The ability to listen to another person’s perspective or experience, and respectfully acknowledge their feelings is what I call empathy (especially if they are different than your own).

Showing empathy is a personal responsibility, as it enables us to understand situations that our friends, family and colleagues are going through and then provide the support they may need, which in turn (you guessed it) strengthens the connection you have with them. However, I have found that it can sometimes be difficult to show empathy when you haven’t been through a similar situation or if you don’t see it as significant. Therefore it’s important to remember that humans are emotionally complex and we all feel, think and process things differently.

This blog explores three tips that will help increase your empathy when listening to another’s story (or perspective), even when you may not agree. These will help you form a deeper connection and understanding with the person sharing their story with you.

Tip 1. Active listening (but don’t interrupt)

This is something I actively work on, as I am guilty of interrupting people when they are talking, mainly because I agree with them or have been through a similar situation and can add value to what they are sharing, but I am aware that this can be frustrating to the storyteller. To help myself from interrupting, I like to use sympathetic responses, like nodding, and gestures of surprise or admiration to show that I am paying active attention whilst they share their story. Active listening is a key skill to continually improve, as it will positively affect all relationships in your life whether it is family, friends or colleagues.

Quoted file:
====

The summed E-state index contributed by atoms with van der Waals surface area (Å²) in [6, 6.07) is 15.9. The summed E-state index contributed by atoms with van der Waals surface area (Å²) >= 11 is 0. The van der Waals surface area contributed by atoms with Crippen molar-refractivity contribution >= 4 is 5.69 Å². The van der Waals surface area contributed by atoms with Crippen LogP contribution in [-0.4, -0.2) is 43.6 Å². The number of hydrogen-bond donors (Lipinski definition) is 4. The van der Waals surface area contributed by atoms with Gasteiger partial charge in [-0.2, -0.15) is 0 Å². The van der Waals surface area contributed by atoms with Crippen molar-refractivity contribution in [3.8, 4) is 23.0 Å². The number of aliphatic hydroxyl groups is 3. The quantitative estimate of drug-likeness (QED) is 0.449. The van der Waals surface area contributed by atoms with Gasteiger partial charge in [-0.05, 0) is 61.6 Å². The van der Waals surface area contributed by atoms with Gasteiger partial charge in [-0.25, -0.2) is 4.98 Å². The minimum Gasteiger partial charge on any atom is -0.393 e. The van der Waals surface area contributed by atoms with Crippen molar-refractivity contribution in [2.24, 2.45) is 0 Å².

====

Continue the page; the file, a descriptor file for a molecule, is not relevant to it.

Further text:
Tip 2. Use people’s names

This may sound trivial but your name is an essential part of your identity, and it feels terrific when people use it. When someone uses my name in a conversation it not only makes me feel like they are listening, but also makes their response more personalised, fuelling a sense of warmth. Research has shown that people feel validated and respected when a person they are talking to refers to them by name, meaning you are demonstrating empathy.

Tip 3. Have an open mind

Travis Bradberry explains in this article, “Having an open mind makes you more approachable and interesting to others. No one wants to have a conversation with someone who has already formed an opinion and is not willing to listen”. For me, being open-minded means being honest and admitting to myself that I don’t know everything. This means I am open to learning what I don’t know from someone who does. I truly believe that it doesn’t matter how intelligent you are, how many countries you have travelled to or how many years you have worked in an industry, you will always be able to learn something new from someone else.

With a life goal of always trying to continuously improve myself, I am constantly trying to build my empathy towards others, as it is such a crucial ingredient in developing my connections with everyone I encounter (family, friends, colleagues and strangers).

If you are still wondering why improving your empathy even matters, I think this quote by Maya Angelou summarises it nicely: “People will forget what you said, people will forget what you did, but people will never forget how you made them feel.”


  • Danielle Stewart


    My Word

    Throughout my life, I have evolved my career, traveled the world, lived overseas, been thrown in the deep end personally & professionally, and faced the ups and downs of love, health, and business, whilst always keeping connected to my family, friends and myself. All of these experiences have placed me at the forefront to know myself, have a growth mindset, prioritise my self-care, have clarity of my life's purpose and build a life I absolutely LOVE.